I rode home overwhelmed by the heat and the gratitude in my heart. I can’t contribute much, but I can ride.

Homeless Men on Father’s Day

It’s Father’s Day and my three children are all grown and literally thousands of miles away. I miss them terribly. My own father died a few years ago, at age 93. I know it’s a contrived type of holiday but it did get me thinking about fathers and father figures. To a large degree when I was growing up father figures – coaches, uncles, scout leaders – at times had a bigger role in “raising me right” than my own father. Some had their own kids and some didn’t. Some were wise and inspiring like Atticus Finch from To Kill a Mockingbird and others were wilder but taught you lessons that you still needed to learn. I remember the poet Robert Bly saying something like: if you’re a grown man you should find a way to support young men and boys. Show them you care and be a role model for them. And if you are a boy or a young man you should find older men who can guide you, teach you things and who care about you. I see an example of this once a week when I gather with friends at the Pipe Smoker’s Club. The ages of men and women attending range from 18 – 92. They come from all walks of life, races, religions, political spectrums, but all of that is put aside for the pleasure of smoking a good pipe or cigar. And let me make this clear to any young people reading this: DON’T SMOKE! But what I like about the group is the caring, comradery and general bonhomie of the attenders. They welcome everyone. You don’t even have to smoke to join the group. (The second hand smoke is free.) People in the group have helped each other with getting jobs, learning new skills and information, and, I know with me, helping me when I was feeling a bit down. When my own kids were growing up I was both a good role model and a bad role model. The good is easy to guess; the bad, well, at least I could say to them: “Let this be a warning to you. Don’t do as I do.” My kids received lots of these warning while growing up; still get them. And that’s okay. I remember the Baptist Minister Will Campbell, in one of his books, has a character define Christianity in 10 words or less. I like the definition he came up with: We’re all sinners but God loves us anyway.
Which finally brings me to my motorcycle ride today. It was time to get my 2004 Harley Road King, Big Red, out of the garage. Having ridden across the country twice I’m pretty comfortable meeting strangers. Since I couldn’t hang out with my kids I decided to ride to a nearby town and visit a free meal program, a place I had visited a few times before, and maybe talk with other fathers, ones that were homeless and probably not feeling that great today. I don’t want to try and appear saintly. The two women who organize the place and serve meals 3 times a week are saints. I’m not a saint and I can give you plenty of personal references that will say that I’m not. I just thought it might be a nice thing to do. I didn’t know if anyone else would walk away feeling better after the conversation but I knew I would. So I went.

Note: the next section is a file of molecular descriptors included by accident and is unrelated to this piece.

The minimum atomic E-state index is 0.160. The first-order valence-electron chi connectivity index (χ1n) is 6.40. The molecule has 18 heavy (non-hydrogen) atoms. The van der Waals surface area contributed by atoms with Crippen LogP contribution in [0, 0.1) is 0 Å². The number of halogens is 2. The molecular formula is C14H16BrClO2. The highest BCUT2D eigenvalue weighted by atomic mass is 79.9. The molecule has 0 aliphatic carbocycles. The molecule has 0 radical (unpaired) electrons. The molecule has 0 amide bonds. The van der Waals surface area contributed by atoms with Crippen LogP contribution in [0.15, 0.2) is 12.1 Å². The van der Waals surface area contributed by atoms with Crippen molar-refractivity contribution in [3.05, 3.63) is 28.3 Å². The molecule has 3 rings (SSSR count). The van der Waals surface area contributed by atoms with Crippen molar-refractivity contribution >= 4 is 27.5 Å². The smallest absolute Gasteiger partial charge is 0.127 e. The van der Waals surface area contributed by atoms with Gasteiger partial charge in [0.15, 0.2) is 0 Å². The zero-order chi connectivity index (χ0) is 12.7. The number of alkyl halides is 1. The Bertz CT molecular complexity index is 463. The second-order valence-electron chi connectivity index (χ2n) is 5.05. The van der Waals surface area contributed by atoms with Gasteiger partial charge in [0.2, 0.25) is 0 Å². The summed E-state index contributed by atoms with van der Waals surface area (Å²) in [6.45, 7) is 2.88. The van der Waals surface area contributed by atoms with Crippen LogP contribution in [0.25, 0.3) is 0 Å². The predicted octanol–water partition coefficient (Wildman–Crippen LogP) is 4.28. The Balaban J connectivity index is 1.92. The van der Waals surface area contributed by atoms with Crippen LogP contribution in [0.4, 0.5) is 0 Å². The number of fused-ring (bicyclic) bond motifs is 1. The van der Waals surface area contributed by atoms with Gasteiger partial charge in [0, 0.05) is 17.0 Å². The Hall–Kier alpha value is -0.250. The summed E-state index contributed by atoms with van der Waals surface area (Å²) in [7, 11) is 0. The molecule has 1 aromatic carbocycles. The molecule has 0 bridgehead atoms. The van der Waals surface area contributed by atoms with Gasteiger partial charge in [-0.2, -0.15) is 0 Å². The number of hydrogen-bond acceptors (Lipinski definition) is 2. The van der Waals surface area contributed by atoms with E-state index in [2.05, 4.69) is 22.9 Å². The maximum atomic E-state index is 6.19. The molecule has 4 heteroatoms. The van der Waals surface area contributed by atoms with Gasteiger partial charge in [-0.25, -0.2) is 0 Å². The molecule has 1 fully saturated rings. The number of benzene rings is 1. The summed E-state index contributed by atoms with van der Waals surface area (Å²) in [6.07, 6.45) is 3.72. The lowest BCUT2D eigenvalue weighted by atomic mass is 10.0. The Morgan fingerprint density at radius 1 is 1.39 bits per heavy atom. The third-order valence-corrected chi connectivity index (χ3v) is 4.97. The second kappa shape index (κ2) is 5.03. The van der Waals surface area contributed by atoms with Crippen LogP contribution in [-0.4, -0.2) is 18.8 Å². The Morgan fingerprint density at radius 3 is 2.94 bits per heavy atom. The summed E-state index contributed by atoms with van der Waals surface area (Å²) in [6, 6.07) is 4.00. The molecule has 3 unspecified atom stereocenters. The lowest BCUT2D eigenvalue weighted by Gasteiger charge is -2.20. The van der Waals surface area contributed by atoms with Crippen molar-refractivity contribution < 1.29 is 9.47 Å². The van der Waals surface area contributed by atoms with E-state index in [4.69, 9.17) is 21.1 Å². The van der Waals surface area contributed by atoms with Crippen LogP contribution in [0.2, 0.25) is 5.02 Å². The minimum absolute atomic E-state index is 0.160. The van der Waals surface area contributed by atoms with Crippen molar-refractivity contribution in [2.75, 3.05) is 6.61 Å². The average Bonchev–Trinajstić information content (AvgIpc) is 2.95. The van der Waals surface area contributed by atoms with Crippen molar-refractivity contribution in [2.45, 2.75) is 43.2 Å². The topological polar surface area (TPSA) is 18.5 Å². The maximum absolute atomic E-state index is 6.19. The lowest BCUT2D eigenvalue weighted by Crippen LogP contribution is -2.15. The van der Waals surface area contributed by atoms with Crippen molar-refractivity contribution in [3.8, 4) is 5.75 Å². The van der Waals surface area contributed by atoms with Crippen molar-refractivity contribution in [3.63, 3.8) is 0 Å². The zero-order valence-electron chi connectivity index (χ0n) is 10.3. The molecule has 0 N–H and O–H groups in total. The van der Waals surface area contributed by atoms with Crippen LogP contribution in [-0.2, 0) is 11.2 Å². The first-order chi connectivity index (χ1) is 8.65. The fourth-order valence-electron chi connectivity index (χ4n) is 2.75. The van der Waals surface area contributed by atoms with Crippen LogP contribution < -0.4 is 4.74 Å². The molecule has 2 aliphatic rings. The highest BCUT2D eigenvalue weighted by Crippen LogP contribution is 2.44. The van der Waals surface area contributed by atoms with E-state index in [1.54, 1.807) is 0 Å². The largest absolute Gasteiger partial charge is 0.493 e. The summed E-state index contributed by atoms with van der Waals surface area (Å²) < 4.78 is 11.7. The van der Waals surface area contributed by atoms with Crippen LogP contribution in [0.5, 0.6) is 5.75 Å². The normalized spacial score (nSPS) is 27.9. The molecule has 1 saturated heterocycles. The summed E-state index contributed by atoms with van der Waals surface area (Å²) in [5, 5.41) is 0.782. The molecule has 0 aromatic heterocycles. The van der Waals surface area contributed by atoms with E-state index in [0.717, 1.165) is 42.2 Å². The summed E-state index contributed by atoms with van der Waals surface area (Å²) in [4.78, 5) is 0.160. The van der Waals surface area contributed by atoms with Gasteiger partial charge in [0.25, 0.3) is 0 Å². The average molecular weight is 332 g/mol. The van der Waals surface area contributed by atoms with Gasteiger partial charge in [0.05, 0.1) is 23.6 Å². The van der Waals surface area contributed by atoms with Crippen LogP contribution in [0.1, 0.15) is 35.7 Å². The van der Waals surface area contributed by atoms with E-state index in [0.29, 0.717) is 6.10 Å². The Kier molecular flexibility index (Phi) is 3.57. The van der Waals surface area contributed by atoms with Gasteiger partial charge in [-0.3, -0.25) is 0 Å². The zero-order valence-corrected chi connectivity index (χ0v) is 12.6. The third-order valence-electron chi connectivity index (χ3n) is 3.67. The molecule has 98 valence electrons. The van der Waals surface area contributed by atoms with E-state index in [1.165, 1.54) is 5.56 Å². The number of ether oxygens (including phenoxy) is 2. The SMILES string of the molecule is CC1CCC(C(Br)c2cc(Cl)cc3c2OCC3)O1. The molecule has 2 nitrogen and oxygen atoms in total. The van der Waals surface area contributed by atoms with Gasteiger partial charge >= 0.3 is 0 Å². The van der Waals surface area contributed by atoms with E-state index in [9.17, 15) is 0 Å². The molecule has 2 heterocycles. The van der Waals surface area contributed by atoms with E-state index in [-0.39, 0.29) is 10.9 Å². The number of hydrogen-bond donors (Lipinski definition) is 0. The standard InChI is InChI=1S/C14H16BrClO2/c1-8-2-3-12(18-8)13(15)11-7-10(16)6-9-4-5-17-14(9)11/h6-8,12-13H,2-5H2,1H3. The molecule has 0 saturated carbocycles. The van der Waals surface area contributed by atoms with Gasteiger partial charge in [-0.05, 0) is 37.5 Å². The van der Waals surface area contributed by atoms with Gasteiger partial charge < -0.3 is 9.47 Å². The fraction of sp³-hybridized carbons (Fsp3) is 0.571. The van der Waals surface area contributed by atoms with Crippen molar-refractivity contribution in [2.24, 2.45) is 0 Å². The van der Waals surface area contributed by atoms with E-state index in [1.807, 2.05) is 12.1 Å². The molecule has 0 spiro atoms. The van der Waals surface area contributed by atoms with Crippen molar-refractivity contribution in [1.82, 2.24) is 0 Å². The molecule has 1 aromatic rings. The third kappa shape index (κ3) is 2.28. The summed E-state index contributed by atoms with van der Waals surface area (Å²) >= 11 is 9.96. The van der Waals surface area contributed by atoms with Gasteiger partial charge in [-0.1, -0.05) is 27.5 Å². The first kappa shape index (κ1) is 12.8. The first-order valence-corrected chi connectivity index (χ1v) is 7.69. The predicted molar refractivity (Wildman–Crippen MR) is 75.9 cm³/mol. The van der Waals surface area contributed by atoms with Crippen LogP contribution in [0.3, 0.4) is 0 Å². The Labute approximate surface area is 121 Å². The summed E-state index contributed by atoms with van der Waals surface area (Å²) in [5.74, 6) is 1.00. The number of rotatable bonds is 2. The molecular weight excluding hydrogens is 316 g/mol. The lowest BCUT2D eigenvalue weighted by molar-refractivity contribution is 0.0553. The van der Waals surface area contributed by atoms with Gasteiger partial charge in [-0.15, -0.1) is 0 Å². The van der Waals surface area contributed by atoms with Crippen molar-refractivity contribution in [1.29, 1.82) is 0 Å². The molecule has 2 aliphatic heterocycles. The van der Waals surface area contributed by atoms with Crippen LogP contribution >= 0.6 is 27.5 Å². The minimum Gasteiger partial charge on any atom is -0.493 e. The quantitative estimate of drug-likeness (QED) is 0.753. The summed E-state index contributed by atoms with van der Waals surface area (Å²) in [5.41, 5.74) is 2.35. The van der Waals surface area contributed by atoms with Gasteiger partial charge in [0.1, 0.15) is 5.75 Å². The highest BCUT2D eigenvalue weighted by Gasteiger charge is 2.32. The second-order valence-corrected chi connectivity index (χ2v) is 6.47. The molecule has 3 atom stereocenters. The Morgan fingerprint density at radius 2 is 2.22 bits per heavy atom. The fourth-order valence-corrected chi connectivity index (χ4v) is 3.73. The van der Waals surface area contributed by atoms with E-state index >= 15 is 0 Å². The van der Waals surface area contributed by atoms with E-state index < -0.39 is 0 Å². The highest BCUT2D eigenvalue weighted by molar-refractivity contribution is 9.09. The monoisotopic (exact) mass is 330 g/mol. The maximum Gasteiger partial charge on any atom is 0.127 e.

I ended up chatting with four men over plates of food and iced tea. One told me that he was a father. That one of his kids had died and the other didn’t speak to him. He was helping another older man find a suit to wear as his father had just recently died and he needed it for the funeral. He didn’t want to talk. Another man said he had kids but didn’t elaborate. His arm was in a sling due to a shoulder injury at work. He was waiting for workman’s comp to kick in. One of the women running the place gave him some information about a nearby place that helps people get the medicine they need. The man had been brought there by a woman who was staying at the same motel as he was. She was from Alabama and she and her husband had moved here looking for work. She said the price of food was more expensive here and also that the rent was so high. Her husband had finally gotten a new job and they were going to move to a nearby town if they could find a place to live. She didn’t eat anything. She had wanted to help the man in the sling out. The last person I chatted with was a young man who was maybe in his early 20’s. I had met him a number of times before. He asked me to rub some alcohol on a spot on his back where he had been stung by a bee. I did that. Then he sat back down and put his head on a table. Later on he lifted up his head to tell me that his real dad had died when he was 15. Then he put his head back down.